Nuclear issue appears to be creating rift in Iran's senior leadership

Supreme Leader Khamenei said to be going behind Ahmadinejad's back.

September 19, 2007 21:50
4 minute read.
iran ayatollah khameini 298 ap

iran ayatollah khameini . (photo credit: AP)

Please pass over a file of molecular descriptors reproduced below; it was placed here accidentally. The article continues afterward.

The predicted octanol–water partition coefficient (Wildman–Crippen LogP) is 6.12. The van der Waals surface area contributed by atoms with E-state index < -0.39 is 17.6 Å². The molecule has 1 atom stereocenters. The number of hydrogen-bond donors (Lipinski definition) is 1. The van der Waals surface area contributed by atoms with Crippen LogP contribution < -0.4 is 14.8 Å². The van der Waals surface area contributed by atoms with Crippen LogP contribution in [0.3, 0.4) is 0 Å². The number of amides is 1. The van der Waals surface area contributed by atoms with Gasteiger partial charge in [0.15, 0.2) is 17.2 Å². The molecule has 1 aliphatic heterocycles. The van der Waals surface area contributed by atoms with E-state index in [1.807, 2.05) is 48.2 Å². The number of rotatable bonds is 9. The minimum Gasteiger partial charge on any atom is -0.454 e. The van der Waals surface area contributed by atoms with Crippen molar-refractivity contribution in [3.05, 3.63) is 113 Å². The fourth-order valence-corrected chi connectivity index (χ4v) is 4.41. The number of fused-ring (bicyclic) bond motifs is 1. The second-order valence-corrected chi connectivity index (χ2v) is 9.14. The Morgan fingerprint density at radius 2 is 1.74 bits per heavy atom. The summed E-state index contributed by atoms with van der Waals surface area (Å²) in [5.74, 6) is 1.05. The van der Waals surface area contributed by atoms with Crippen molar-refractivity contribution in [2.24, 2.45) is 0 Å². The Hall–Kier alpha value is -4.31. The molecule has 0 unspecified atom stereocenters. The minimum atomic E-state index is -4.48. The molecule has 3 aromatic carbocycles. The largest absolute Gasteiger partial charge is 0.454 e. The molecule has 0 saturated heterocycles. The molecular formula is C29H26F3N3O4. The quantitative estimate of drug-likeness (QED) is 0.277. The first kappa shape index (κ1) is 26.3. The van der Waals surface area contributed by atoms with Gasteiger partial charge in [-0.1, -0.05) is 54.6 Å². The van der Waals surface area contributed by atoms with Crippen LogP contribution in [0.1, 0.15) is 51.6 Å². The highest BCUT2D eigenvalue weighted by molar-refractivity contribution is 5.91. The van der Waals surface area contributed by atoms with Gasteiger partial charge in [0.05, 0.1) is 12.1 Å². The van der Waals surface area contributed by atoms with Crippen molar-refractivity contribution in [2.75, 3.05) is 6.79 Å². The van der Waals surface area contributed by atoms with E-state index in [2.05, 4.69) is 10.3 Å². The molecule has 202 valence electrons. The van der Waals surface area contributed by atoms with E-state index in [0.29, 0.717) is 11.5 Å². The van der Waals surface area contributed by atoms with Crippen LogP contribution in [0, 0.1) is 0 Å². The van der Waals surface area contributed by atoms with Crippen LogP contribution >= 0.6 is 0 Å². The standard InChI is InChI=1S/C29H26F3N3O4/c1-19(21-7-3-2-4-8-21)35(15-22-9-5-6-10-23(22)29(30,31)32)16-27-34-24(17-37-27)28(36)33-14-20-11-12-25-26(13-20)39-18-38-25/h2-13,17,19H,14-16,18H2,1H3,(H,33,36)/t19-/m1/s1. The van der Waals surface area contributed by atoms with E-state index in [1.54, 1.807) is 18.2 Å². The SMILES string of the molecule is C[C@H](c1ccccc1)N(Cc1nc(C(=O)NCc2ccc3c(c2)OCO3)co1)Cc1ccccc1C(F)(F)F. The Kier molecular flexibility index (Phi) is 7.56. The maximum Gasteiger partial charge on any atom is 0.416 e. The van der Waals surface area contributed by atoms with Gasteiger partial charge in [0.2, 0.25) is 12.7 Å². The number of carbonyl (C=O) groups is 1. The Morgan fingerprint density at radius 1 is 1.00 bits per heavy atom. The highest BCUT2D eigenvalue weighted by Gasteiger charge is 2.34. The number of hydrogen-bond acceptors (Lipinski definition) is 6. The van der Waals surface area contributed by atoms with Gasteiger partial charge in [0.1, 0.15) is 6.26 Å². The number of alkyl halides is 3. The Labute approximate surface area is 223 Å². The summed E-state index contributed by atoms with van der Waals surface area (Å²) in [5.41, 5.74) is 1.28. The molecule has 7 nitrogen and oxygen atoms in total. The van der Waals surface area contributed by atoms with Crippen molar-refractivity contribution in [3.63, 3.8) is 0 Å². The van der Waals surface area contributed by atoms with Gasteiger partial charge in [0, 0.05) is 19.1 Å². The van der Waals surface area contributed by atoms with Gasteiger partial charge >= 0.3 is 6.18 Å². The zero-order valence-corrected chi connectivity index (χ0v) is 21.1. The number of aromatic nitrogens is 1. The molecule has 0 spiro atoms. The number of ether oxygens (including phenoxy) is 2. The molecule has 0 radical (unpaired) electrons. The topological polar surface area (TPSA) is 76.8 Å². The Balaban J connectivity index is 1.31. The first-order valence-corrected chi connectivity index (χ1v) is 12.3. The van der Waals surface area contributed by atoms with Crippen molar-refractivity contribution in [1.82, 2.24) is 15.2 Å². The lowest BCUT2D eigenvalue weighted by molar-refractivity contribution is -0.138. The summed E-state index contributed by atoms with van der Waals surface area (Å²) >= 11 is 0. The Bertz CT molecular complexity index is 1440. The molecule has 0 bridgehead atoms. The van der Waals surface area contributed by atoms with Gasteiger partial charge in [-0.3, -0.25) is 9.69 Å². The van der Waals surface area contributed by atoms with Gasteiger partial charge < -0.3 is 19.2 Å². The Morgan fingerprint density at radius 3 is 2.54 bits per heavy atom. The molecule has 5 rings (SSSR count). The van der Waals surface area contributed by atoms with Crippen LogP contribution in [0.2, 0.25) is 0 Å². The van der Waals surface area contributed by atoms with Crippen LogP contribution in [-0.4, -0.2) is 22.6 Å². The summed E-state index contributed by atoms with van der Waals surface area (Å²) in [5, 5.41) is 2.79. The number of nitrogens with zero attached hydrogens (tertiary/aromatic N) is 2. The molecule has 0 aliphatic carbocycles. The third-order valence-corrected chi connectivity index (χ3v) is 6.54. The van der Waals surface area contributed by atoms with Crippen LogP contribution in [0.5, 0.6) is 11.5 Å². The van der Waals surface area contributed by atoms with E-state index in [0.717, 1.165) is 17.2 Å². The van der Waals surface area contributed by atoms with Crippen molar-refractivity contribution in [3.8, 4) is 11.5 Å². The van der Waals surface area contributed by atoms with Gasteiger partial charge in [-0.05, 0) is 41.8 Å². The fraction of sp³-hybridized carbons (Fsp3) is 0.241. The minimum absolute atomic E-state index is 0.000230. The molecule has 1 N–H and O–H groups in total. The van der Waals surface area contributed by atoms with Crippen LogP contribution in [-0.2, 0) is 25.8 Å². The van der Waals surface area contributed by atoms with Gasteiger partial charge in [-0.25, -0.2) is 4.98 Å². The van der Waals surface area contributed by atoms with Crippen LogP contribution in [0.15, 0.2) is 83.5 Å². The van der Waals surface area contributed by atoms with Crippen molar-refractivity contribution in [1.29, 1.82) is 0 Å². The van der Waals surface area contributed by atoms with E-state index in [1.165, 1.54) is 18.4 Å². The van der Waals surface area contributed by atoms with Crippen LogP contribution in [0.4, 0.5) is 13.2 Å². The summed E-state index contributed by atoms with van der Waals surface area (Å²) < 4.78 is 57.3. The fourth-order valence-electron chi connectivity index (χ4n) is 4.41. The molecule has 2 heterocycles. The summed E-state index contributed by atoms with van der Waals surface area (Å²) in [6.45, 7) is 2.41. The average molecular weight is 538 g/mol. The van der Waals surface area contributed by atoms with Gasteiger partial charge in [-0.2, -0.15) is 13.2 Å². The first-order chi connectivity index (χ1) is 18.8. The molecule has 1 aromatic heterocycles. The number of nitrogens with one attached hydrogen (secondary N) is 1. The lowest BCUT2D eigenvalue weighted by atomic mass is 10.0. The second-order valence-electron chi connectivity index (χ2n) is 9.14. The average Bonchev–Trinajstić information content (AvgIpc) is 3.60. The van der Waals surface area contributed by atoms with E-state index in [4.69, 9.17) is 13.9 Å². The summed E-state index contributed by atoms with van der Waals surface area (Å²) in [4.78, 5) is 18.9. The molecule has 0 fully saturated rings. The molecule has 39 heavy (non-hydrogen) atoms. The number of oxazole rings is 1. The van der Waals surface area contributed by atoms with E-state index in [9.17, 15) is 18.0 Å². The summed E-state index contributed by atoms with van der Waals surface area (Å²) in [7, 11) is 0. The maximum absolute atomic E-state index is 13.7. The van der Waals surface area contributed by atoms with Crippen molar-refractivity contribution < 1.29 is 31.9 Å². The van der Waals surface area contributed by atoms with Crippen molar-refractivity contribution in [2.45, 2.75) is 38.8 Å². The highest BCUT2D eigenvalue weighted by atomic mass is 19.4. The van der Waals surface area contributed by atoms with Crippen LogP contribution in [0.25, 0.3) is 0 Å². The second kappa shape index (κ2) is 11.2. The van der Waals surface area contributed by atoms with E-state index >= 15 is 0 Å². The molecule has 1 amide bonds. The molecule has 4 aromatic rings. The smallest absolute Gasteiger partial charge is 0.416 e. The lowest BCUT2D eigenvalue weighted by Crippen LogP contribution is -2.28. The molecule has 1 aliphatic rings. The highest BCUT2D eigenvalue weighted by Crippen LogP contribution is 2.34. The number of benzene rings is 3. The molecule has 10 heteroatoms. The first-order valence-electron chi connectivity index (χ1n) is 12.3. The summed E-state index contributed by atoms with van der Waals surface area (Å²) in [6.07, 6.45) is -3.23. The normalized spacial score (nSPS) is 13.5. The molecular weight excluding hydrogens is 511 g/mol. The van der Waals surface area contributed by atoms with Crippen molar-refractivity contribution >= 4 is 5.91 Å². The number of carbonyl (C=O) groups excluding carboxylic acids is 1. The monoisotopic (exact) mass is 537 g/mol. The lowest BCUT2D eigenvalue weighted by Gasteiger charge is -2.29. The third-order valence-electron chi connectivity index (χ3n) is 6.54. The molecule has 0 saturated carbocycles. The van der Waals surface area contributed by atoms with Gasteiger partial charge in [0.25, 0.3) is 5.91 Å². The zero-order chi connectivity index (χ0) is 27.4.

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As part of Teheran's efforts to forestall new sanctions in the UN Security Council session slated for Friday, former Iranian Supreme National Security Council secretary Hasan Rowhani is planning a trip to meet with European officials, according to Iranian media reports. Rowhani was in charge of Teheran's nuclear dossier during the era of the previous Iranian president, reformist Muhammad Khatami, and was the chief negotiator with the West; currently, he is the representative of Iranian Supreme Leader Ali Khamenei in the council. Rowhani was to meet with senior German government officials on Wednesday, and to speak to the EU Parliament; he is scheduled to meet on Thursday with EU foreign policy chief Javier Solana. This is not the first time Khamenei has circumvented Iranian President Mahmoud Ahmadinejad and presented more pragmatic stances in an attempt to resolve crises that have escalated due to Ahmadinejad's extremist policies. During the 2006-7 Lebanese crisis, Khamenei maintained a direct channel of communication with Saudi King Abdullah via Khamenei's confidant, Iranian Supreme National Security Council Secretary Ali Larijani, who was Ahmadinejad's competitor in the 2005 Iranian presidential election. News of Rowhani's trip to Europe as Khamenei's emissary has sparked harsh criticism in circles close to Ahmadinejad, which said that foreign diplomacy paralleling that of the Ahmadinejad government, "and particularly the carrying out of activity that is against regime policy, are like stabbing the officials in charge of this policy in the back." Ahmadinejad recently issued a warning about reformist officials who were formerly connected with Iran's nuclear negotiations with the West conducting talks with elements in the West and giving them confidential information about Iran's nuclear progress - and even called them traitors. During his stint as chief nuclear negotiator, Rowhani instituted a policy that supported talks with the West that would prepare the ground for advances in Iran's nuclear program. As early as December 2006, he criticized the Ahmadinejad administration's nuclear policy. The criticism of foreign diplomacy parallel and subversive to that of Ahmadinejad, which is being leveled by Ahmadinejad's supporters against senior reformist officials, is in effect a challenge to decisions made by Supreme Leader Khamenei and to his policy, which is more pragmatic than that of Ahmadinejad. On Sunday, the Iranian Web site Farda reported that Ahmadinejad had criticized Expediency Council Chairman Ali Akbar Hashemi Rafsanjani, who is the No. 2 man in the Iranian leadership, as well as Rowhani and former president Khatami. On Monday, the Rajanews Web site, which is affiliated with supporters of Ahmadinejad, published an article titled "Parallel Diplomacy: A Challenge to Official Diplomacy," which read: "...foreign diplomacy parallel [to that of the Ahmadinejad government,] which brings the other side [i.e. the West] to realize that there are internal disagreements within the [Iranian] government, constitutes a stab in the backs of the officials in charge of this policy. In his most recent speech, Ahmadinejad [already] pointed at some suspicious connections of certain internal elements [i.e. reformist officials] with Western figures who are opposed to Iran..." Another item posted that day by Rajanews, titled "A High-Ranking Official Advises Rowhani Not to Go to Europe," read: "A high-level official in the [Iranian] regime responded to Rowhani's request for his opinion on the matter of his trip to Germany, and his talks with some senior European officials, and recommended that Rowhani refrain from taking this trip... He stressed, 'Since there is no special need for this trip, it should be avoided... In the event that the trip is made [anyway,] you must be sure that they will by no means hear two voices from Iran, and that the position of Iran is the path chosen by the government.'" According to the source, "An associate of Rowhani reported on the possibility that the trip to Europe would be canceled following the recommendation of the high-ranking official." In response, MP and rapporteur for Iran's National Security and Foreign Policy Committee Kazem Jalali denied that there had been any objections to Rowhani's trip, saying it had been planned at the invitation of the Körber Foundation in Germany, and that Rowhani was not bearing any message from Iran. Jalali also denied the item on the Rajanews site that stated that senior regime officials were against Rowhani's trip, adding that "Rowhani is Khamenei's representative in the Supreme National Security Council, and thus any trip he makes is approved by Khamenei." In another article, the Rajanews Web site challenged Khamenei's decision to send Rowhani to talk with senior European officials, saying that even the recent arrest on treason charges of Hossein Mosavyan, who had led the negotiations with the EU-3, has not stopped the circles opposed to Ahmadinejad from acting against Iran's interests: "Rowhani's meeting with Solana is meant to take place at a stage in which Iran has [already] reached an agreement with the IAEA on a framework for resolving the remaining issues; accordingly, Europe's role as a mediator has now been considerably weakened... At this stage, [Rowhani's team] is again trying, with a stupefying move, to revive this failed path [of Iran-Europe negotiations]... "The arrest of Hossein Mosavyan on espionage charges was [caused] by the same parallel and unofficial connections [that he conducted with Western officials]. Thus it seems that the circle to which Mosavyan belongs and which is displeased with Iran's nuclear progress, [remains] unwilling to end its suspicious unofficial diplomacy even after [Mosavyan's] arrest." Y. Mansharof is a Research Fellow at the Middle East Media Research Institute (MEMRI); A. Savyon is director of MEMRI's Iranian Media Project.